There is no question that love is a wonderful thing to give our dogs, and giving it is great therapy for us humans, too. In fact, in our organization’s work with rescued Pit Bulls, we have seen that, despite their false fearsome reputation, they often make excellent therapy dogs.
Why? Temperamentally correct Pit Bulls have a strong love of humans; they love being touched by people, even people they don’t know. They can easily tolerate the unsteady touch of a patient who has had a stroke, an elderly person using a cane or walker, or a child learning how to pet and interact with animals for the first time. In a temperamentally correct Pit Bull, the people-loving nature is already present, and the dog mostly needs to be trained in basic good manners such as sitting instead of jumping, waiting to go through doorways, and greeting people calmly.
Isn’t Love Enough?
But even these wonderful therapy dogs need more than love from us. In order to be balanced, healthy, and happy, they need leadership. We all love to spoil our dogs. But too much freedom, love at inappropriate times, and a lack of structure can not only reinforce inappropriate behavior, it can make your dog feel insecure and anxious. If you don’t show your dog leadership, she may feel she has to take charge.
For example, you might be walking down your neighborhood street when your dog sees an unfamiliar dog. If she is not sure who is in charge, she might bark and pull forward, thinking, “Don’t worry, I’ll scare that strange dog away!” Good leadership lets your dog know that all is well and that you are in control, in a positive way. This gives your dog a sense of safety and security.
Don’t Confuse Leadership with Force
It is best to establish leadership with your dog using positive methods. You don’t have to use physical force, punishment, or “alpha rolls.” (Please don’t engage in this practice. Many people and dogs have been seriously hurt attempting it, and it’s completely unnecessary.)
In fact, all the talk in dog circles about being the “alpha” can be misleading. First of all, your dog knows that you’re not a dog. Secondly, ask yourself, does a human being really have a place in a dog pack trying to be an alpha dog? Nope, you just need to be the leader.
Nothing in Life is Free
The good news is that you don’t have to act like a dog to establish leadership. You are already ahead of the game just by owning all of the resources. In our Pit Bull training philosophy, we use the “Nothing in Life is Free” approach. This means that rather than simply giving your dog rewards such as treats, walks, meals, or even a pat on the head, you ask your dog to earn them.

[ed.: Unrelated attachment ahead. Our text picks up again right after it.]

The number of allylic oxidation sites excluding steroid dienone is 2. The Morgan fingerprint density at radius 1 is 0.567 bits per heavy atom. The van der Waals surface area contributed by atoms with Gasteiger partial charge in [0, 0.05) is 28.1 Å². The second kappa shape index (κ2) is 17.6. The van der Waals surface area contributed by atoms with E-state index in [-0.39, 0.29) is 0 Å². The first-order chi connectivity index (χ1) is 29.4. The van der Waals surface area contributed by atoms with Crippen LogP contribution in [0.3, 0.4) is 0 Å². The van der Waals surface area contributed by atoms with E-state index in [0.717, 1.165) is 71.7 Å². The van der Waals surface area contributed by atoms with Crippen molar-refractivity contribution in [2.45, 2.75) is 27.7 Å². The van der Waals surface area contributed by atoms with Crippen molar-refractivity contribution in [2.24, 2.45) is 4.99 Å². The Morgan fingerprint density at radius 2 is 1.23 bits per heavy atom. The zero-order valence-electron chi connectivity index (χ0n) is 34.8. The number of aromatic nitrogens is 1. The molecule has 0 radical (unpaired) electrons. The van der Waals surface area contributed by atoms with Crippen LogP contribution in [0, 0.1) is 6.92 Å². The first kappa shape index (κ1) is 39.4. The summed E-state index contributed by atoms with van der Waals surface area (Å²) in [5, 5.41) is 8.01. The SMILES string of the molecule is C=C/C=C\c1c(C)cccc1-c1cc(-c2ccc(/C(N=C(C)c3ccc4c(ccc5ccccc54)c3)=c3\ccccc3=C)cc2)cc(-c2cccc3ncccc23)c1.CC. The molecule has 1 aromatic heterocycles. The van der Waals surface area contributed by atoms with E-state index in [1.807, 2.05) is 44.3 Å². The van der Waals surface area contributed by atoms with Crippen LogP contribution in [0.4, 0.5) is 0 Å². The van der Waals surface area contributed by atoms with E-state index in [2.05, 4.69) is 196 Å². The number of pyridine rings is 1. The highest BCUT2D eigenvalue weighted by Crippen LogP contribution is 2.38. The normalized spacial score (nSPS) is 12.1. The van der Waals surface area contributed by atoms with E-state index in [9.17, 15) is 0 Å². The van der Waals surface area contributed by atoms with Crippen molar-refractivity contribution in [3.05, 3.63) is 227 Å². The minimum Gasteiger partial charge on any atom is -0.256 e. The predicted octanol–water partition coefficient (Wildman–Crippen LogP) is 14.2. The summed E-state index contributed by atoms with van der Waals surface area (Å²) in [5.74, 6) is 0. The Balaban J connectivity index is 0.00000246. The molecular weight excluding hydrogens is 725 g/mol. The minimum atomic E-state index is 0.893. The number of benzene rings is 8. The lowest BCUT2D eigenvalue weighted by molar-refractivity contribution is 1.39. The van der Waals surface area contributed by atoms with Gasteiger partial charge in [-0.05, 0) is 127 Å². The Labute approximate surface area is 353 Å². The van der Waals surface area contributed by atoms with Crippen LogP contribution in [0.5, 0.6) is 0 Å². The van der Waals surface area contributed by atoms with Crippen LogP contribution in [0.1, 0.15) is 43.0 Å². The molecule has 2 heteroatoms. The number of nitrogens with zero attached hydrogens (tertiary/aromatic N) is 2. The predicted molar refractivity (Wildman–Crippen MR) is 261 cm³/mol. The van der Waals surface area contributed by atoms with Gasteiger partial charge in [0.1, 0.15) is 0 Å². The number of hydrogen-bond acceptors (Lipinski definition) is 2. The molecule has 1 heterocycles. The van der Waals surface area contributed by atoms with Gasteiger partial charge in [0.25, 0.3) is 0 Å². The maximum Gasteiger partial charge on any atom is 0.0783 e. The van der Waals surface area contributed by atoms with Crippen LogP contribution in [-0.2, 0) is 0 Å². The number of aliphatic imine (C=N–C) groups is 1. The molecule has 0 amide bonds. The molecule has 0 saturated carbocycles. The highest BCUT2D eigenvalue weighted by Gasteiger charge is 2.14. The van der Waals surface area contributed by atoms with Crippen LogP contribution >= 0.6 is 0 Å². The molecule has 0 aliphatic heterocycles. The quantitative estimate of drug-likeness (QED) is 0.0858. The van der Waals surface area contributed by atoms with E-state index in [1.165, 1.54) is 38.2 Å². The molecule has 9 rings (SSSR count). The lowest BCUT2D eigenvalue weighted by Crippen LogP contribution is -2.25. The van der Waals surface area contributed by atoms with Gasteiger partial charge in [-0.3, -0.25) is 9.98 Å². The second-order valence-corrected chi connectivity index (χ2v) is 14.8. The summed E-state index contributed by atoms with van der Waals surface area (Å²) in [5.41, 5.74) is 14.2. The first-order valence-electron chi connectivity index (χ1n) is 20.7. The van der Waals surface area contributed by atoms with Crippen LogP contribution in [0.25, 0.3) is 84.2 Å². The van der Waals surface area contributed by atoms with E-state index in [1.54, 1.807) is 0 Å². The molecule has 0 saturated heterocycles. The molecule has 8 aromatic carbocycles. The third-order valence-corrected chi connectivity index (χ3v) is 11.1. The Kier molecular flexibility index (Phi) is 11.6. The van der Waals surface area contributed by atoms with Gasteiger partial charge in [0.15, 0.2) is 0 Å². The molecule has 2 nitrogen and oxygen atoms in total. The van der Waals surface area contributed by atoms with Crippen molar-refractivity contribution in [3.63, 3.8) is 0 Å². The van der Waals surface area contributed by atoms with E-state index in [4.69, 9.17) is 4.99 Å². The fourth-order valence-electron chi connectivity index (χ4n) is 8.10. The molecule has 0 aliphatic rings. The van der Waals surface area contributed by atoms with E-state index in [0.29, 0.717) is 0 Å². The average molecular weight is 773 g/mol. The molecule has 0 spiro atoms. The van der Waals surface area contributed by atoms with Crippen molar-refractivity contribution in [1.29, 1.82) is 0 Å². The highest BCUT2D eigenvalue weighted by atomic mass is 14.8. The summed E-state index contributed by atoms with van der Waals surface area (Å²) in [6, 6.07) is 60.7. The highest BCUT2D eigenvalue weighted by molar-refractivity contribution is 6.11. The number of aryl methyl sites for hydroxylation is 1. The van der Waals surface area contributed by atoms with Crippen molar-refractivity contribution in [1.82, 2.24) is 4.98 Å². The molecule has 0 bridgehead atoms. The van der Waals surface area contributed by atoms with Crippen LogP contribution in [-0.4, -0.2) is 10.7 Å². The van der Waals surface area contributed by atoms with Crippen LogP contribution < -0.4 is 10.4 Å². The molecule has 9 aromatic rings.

For example, before you give your dog a treat, ask her to perform a sit, down, shake, or any other command you prefer. This simple change reinforces the idea that you control the resources, and that alone puts you in the leadership position.
Reward Calm Behavior
When you praise your dog, be sure to do it in a way that’s calming. Don’t use your high-pitched or squeaky voice, as it can quickly elevate her level of excitement. Soon, you will have created a hyperactive dog who thinks bouncing, jumping, and being anxious is the right way to please you, because you are reinforcing that behavior.
When you come home at night and your dog is jumping all over, wait until she’s calm before even talking to her. A leader controls all greetings in a calm, positive manner. (This is the hard part for us humans, because we love those enthusiastic greetings!)
Don’t Ask, Do Tell
When you give a command, don’t “ask” your dog to perform it, “tell” her. Say it as though you know she will perform the behavior, then lighten your voice to praise her when she does.
Believe me, you won’t hurt her feelings, and she’s definitely not thinking, “Gee, my owner sure is bossy!” She is actually going to be very happy to work for something she really loves, whether it’s a treat, a toy, a walk, a game of fetch, dinner, or even just praise and affection.
The Gift of Leadership
Remember, control the resources and use your thinking, not force, to get the behavior you want from your dog. She will relax and feel secure knowing that you are in charge.
Does this mean your dog won’t feel loved? Not at all. She’ll feel more loved and secure than ever! Dogs are pack animals hard-wired to look for direction from a leader, and they take comfort in being led. In fact, when you establish your leadership role through these techniques, your relationship with your dog will improve and a deep trust will develop, strengthening your bond.
Think about it this way: just as you expect to work for your paycheck, so does your dog. In fact, earning it brings her a sense of pride and accomplishment, and she will love you all the more for giving her that gift.
Marthina McClay is a certified pet dog trainer and founder of Our Pack, Inc. (www.ourpack.org), a non-profit Pit Bull rescue, training, and education organization that has rescued and trained many Pit Bulls to become therapy dogs. In 2008,McClay and Our Pack made headlines by rescuing and training Leo, a Pit Bull rescued from the Michael Vick dog fighting case, to be a therapy dog, and is currently working with the Humane Society of Missouri to help rescue dogs taken in the largest dog fighting case in U.S. history. For more information on training classes contact www.dogtrainingforpeople.com.